I doubt there’s anyone out there who doesn’t love Baloo from the 1967 The Jungle Book. I suppose it’s a difficult job to voice such a beloved character but Bill Murray voices him in that typical Bill Murray way of his: he voices Baloo as Bill Murray. I guess that’s good if you absolutely love him and go to this wanting to see a Bill Murray movie but that’s not what I personally want from any Disney film. I don’t want to picture the actors. I want to get lost in the world created by the movie which, in this case, really did look pretty fantastic. But then Baloo came along acting all Bill Murray-like. And I also adore King Louie from the 1967 film (I actually prefer I Wan’na Be Like You to The Bare Necessities and love that part of the film). But who voices King Louie? Christopher Walken! Are there many voices more identifiable than his?! He did actually tone things down a bit in this but I still couldn’t help but picture King Louie with a gun to his head & talking about sticking a watch up his ass. 

My Daughter’s Opinion: I was surprised that she didn’t seem to like this one very much. Her first comment afterwards was “How long was that? It felt like it was on for aaaaaaages!” so that’s clearly not a good sign (it’s 1 hour 46 minutes, FYI). So I asked her how she liked it compared to the other movies she’s gone to this year & she said it’s last after Kung Fu Panda 3, Zootropolis, Pan & Goosebumps. Man, she’s harsh. But I’m not too upset – this hopefully means she’ll always prefer the superior 1967 film. 🙂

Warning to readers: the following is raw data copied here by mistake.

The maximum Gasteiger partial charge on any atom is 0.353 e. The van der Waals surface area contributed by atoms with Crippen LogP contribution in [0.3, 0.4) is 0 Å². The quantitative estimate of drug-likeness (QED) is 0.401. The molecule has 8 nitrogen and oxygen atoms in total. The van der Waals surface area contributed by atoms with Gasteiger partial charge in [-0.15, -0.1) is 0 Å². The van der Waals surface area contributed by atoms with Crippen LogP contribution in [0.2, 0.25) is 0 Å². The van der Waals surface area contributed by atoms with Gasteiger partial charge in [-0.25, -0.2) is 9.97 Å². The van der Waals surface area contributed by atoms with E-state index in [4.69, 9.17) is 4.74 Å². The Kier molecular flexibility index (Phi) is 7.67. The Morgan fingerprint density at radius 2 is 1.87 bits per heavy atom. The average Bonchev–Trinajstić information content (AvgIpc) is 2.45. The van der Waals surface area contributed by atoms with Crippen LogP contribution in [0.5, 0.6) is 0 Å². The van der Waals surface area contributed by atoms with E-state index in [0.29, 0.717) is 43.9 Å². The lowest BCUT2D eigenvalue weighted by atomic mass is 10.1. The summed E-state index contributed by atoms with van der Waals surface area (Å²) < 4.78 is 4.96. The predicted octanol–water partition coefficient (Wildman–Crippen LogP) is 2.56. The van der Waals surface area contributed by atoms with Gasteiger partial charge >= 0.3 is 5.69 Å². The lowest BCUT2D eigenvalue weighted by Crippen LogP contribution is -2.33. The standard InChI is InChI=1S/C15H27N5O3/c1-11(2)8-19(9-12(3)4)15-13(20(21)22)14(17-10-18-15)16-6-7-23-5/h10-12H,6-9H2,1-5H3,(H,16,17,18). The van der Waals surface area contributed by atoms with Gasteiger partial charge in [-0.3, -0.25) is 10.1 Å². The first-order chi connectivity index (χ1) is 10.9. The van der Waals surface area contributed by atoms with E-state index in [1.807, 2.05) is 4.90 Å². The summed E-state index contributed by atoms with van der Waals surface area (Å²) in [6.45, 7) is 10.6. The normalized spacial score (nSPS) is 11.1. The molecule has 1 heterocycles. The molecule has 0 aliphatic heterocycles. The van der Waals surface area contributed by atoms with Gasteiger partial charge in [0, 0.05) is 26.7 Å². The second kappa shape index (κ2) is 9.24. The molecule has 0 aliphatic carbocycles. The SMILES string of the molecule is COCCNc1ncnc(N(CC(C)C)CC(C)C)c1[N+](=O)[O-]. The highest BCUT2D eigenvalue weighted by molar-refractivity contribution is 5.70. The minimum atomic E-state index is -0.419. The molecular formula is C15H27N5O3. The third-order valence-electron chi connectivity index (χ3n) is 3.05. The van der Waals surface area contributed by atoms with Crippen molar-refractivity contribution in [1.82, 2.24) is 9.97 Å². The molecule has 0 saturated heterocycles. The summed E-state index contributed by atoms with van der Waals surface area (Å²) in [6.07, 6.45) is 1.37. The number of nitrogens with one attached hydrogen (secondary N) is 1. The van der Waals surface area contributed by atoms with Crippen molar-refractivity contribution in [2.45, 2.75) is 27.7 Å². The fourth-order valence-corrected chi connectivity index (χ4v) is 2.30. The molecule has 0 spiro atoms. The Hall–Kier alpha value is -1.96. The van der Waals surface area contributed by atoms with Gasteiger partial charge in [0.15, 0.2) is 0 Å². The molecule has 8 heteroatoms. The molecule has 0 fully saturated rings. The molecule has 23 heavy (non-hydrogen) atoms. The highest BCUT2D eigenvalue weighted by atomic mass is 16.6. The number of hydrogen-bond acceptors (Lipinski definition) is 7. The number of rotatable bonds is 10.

Summary:

If you pretend the 1967 film doesn’t exist, this is a very enjoyable family Disney film that looks absolutely amazing. A really good semi-live-action Disney film… (but not fully live action – it’s honestly so impressive that I keep thinking of it only as live action). The problem, though, is that the animated classic does exist so it’s impossible to not compare the two – especially as they’re so similar and this one does contain the two main songs from the animated film, which I was happy to hear yet at the same time wasn’t sure that they worked in this version. Plus they were sung by Murray & Walken and I’ve already said how I disliked their voices in this. Oh, actually – Scarlett Johansson was equally annoying as Kaa. That bit really didn’t work for me at all.

The other problem, and not everyone will care about this, is that you wouldn’t exactly want to have this one on if a two-year-old is in the room so it’s not as “entire family” friendly as the animated film. It looks far too real and many scenes are very intense for anyone really young.